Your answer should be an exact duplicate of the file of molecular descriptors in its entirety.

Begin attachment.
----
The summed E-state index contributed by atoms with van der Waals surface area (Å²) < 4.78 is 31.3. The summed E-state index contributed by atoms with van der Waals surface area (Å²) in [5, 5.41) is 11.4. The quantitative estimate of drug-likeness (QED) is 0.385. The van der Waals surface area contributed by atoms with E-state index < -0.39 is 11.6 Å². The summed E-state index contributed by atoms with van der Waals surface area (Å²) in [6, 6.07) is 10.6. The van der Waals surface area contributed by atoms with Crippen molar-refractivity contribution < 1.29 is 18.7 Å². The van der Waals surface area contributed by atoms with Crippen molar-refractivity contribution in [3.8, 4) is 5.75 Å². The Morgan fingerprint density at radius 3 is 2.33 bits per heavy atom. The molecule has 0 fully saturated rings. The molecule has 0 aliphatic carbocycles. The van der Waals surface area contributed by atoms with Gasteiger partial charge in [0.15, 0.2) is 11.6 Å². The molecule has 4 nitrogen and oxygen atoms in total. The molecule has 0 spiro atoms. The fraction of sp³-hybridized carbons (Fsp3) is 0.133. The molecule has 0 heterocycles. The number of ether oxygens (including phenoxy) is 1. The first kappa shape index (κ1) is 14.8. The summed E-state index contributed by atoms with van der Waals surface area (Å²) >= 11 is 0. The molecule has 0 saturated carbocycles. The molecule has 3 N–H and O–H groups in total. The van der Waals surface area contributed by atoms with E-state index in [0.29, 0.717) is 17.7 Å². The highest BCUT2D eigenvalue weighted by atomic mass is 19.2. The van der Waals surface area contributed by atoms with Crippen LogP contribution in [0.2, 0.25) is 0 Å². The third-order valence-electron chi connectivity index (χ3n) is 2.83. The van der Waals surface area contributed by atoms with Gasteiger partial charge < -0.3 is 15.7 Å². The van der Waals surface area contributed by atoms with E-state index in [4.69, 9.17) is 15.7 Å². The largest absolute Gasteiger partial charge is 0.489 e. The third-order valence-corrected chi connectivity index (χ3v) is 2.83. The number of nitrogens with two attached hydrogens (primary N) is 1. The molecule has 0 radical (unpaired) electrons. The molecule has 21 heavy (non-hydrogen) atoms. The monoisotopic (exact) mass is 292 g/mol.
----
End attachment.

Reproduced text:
The summed E-state index contributed by atoms with van der Waals surface area (Å²) < 4.78 is 31.3. The summed E-state index contributed by atoms with van der Waals surface area (Å²) in [5, 5.41) is 11.4. The quantitative estimate of drug-likeness (QED) is 0.385. The van der Waals surface area contributed by atoms with E-state index < -0.39 is 11.6 Å². The summed E-state index contributed by atoms with van der Waals surface area (Å²) in [6, 6.07) is 10.6. The van der Waals surface area contributed by atoms with Crippen molar-refractivity contribution < 1.29 is 18.7 Å². The van der Waals surface area contributed by atoms with Crippen molar-refractivity contribution in [3.8, 4) is 5.75 Å². The Morgan fingerprint density at radius 3 is 2.33 bits per heavy atom. The molecule has 0 fully saturated rings. The molecule has 0 aliphatic carbocycles. The van der Waals surface area contributed by atoms with Gasteiger partial charge in [0.15, 0.2) is 11.6 Å². The molecule has 4 nitrogen and oxygen atoms in total. The molecule has 0 spiro atoms. The fraction of sp³-hybridized carbons (Fsp3) is 0.133. The molecule has 0 heterocycles. The number of ether oxygens (including phenoxy) is 1. The first kappa shape index (κ1) is 14.8. The summed E-state index contributed by atoms with van der Waals surface area (Å²) >= 11 is 0. The molecule has 0 saturated carbocycles. The molecule has 3 N–H and O–H groups in total. The van der Waals surface area contributed by atoms with E-state index in [0.29, 0.717) is 17.7 Å². The highest BCUT2D eigenvalue weighted by atomic mass is 19.2. The van der Waals surface area contributed by atoms with Crippen LogP contribution in [0.2, 0.25) is 0 Å². The third-order valence-electron chi connectivity index (χ3n) is 2.83. The van der Waals surface area contributed by atoms with Gasteiger partial charge < -0.3 is 15.7 Å². The van der Waals surface area contributed by atoms with E-state index in [4.69, 9.17) is 15.7 Å². The largest absolute Gasteiger partial charge is 0.489 e. The third-order valence-corrected chi connectivity index (χ3v) is 2.83. The number of nitrogens with two attached hydrogens (primary N) is 1. The molecule has 0 radical (unpaired) electrons. The molecule has 21 heavy (non-hydrogen) atoms. The monoisotopic (exact) mass is 292 g/mol.